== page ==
Lebanon agrees new government to spark hopes of easing economic crisis

Breakthrough after input from France opens way to possible resumption of talks with IMF

After more than a year without a fully functioning government, Lebanon’s bickering politicians on Friday agreed to form a 24-member cabinet.

Lebanon's prime minister designate, Najib Mikati, met with president Michel Aoun to finalise the list of ministers before announcing the breakthrough 45 days after he took up the herculean challenge of halting Lebanon's downward slide into economic collapse.

“The situation in the country is difficult,” Mr Mikati said after the decree had been signed. “I hope I can stop the collapse and bring prosperity back to the country.” He called on all Lebanese to unite to save the country.

It remains to be seen if this cabinet meets the demand for an apolitical cabinet of technocrats put forward by the International Monetary Fund (IMF) and a group of international donors, which have blocked $21 billion (€17.8 billion) in aid urgently needed to kickstart the economy.


First and foremost, senior central bank official Youssef Khalil, who was given the key finance portfolio, must pass muster with the IMF, the donors and foreign governments who have urged politicians to end the impasse.

A second appointee, health minister Firas al-Abiad, could lend the cabinet credibility. A highly respected figure who heads the Hariri hospital, the main facility treating Covid-19 victims, he assumes his post as cases and deaths remain high. A country with a population of 6.8 million, Lebanon has suffered 611,000 infections and 8,157 fatalities from the virus.

Not apolitical

Like the outgoing cabinet of caretaker prime minister Hassan Diab, which resigned last August after the devastating explosion at Beirut port, this government is not strictly apolitical as it has been chosen by the country's main political factions.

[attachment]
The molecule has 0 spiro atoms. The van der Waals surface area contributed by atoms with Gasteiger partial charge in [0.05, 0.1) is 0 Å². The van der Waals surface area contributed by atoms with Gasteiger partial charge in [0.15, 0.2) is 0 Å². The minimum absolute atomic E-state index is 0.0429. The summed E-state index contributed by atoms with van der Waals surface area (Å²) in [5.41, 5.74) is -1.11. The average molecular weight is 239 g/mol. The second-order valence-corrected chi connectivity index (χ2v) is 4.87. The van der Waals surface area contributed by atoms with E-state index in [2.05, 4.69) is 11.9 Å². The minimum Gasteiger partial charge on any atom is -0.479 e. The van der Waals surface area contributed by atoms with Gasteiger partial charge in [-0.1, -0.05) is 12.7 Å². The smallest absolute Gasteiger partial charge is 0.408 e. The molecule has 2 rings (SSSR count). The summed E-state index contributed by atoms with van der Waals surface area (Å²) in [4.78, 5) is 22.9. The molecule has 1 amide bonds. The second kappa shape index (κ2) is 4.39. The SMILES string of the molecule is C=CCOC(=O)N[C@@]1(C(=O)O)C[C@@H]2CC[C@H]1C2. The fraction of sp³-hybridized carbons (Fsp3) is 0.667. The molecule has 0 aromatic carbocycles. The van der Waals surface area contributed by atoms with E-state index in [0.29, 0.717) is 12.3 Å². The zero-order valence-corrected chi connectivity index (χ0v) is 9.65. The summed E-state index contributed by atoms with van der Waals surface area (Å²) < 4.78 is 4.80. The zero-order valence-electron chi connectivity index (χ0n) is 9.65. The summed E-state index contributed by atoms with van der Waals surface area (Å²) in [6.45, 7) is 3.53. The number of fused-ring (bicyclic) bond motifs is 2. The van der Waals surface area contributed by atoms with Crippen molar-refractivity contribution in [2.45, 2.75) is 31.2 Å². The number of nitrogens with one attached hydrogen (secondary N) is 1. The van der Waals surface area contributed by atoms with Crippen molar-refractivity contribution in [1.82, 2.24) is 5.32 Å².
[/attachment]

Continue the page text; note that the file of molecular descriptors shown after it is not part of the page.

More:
But, unlike Mr Diab, a neophyte who was plucked out of an academic world to head the government, Mr Mikati is a seasoned veteran of the political scene who previously served twice as prime minister.

Reputedly Lebanon’s richest man, Mr Mikati hails from the country’s poorest city, the port of Tripoli, which was the hub of the 2019 protests against what many Lebanese see as chronic mismanagement, corruption, and the sectarian power-sharing system which has entrenched the country’s political class since independence.

In spite of his status and experience, it is not clear if Mr Mikati will be able to overcome Lebanon’s multiple crises.

For the past two years, Lebanon has suffered economic meltdown, a 90 per cent plunge in the value of its currency, the closure of thousands of commercial and manufacturing firms, and spiking unemployment.

As many as 78 per cent of Lebanese citizens now live in poverty, and there has been an exodus of professionals needed to rebuild the country.

Promised by the end of this week, the new government was finally formed due to concerted French and US pressure and only after a last-minute compromise over portfolios awarded to two Christians. It has not been revealed who has compromised, however.

Last week, the Future Movement headed by former prime minister Saad Hariri laid the blame for the political stalemate on the president, Mr Aoun, who had long insisted on naming one-third of the new government members as well as holding a veto on policies.

Michael Jansen

Michael Jansen

Michael Jansen contributes news from and analysis of the Middle East to The Irish Times